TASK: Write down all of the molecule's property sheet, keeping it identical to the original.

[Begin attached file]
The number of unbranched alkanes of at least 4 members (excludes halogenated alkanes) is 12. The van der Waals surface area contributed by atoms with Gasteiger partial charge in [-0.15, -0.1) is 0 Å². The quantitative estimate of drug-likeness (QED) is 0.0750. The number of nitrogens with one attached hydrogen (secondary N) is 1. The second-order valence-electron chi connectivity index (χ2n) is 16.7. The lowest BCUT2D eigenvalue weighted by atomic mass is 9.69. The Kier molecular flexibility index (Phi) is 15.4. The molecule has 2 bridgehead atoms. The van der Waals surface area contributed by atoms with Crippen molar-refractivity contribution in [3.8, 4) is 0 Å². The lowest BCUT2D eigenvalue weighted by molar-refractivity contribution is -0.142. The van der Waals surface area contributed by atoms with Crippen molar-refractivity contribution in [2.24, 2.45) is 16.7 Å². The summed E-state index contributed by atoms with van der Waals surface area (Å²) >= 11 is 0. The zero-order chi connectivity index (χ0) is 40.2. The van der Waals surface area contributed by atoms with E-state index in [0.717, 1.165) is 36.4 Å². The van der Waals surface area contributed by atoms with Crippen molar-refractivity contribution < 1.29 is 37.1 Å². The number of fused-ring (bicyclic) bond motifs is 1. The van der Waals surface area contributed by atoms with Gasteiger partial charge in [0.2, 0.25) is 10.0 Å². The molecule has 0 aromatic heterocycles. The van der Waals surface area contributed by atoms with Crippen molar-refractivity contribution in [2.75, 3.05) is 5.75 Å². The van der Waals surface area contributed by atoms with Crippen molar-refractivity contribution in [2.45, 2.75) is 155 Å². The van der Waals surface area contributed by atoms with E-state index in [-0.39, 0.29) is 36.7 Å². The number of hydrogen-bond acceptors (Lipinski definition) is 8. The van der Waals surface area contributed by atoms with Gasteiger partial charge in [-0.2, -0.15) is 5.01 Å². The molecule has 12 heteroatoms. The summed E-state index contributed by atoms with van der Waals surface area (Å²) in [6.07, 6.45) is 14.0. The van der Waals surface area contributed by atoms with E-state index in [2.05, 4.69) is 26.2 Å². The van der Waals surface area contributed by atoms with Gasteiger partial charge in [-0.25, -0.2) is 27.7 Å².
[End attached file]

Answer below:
The number of unbranched alkanes of at least 4 members (excludes halogenated alkanes) is 12. The van der Waals surface area contributed by atoms with Gasteiger partial charge in [-0.15, -0.1) is 0 Å². The quantitative estimate of drug-likeness (QED) is 0.0750. The number of nitrogens with one attached hydrogen (secondary N) is 1. The second-order valence-electron chi connectivity index (χ2n) is 16.7. The lowest BCUT2D eigenvalue weighted by atomic mass is 9.69. The Kier molecular flexibility index (Phi) is 15.4. The molecule has 2 bridgehead atoms. The van der Waals surface area contributed by atoms with Crippen molar-refractivity contribution in [3.8, 4) is 0 Å². The lowest BCUT2D eigenvalue weighted by molar-refractivity contribution is -0.142. The van der Waals surface area contributed by atoms with Crippen molar-refractivity contribution in [2.24, 2.45) is 16.7 Å². The summed E-state index contributed by atoms with van der Waals surface area (Å²) >= 11 is 0. The zero-order chi connectivity index (χ0) is 40.2. The van der Waals surface area contributed by atoms with E-state index in [0.717, 1.165) is 36.4 Å². The van der Waals surface area contributed by atoms with Crippen molar-refractivity contribution < 1.29 is 37.1 Å². The number of fused-ring (bicyclic) bond motifs is 1. The van der Waals surface area contributed by atoms with Gasteiger partial charge in [0.2, 0.25) is 10.0 Å². The molecule has 0 aromatic heterocycles. The van der Waals surface area contributed by atoms with Crippen molar-refractivity contribution in [2.75, 3.05) is 5.75 Å². The van der Waals surface area contributed by atoms with Crippen molar-refractivity contribution in [2.45, 2.75) is 155 Å². The van der Waals surface area contributed by atoms with E-state index in [-0.39, 0.29) is 36.7 Å². The number of hydrogen-bond acceptors (Lipinski definition) is 8. The van der Waals surface area contributed by atoms with Gasteiger partial charge in [-0.2, -0.15) is 5.01 Å². The molecule has 12 heteroatoms. The summed E-state index contributed by atoms with van der Waals surface area (Å²) in [6.07, 6.45) is 14.0. The van der Waals surface area contributed by atoms with E-state index in [2.05, 4.69) is 26.2 Å². The van der Waals surface area contributed by atoms with Gasteiger partial charge in [-0.25, -0.2) is 27.7 Å².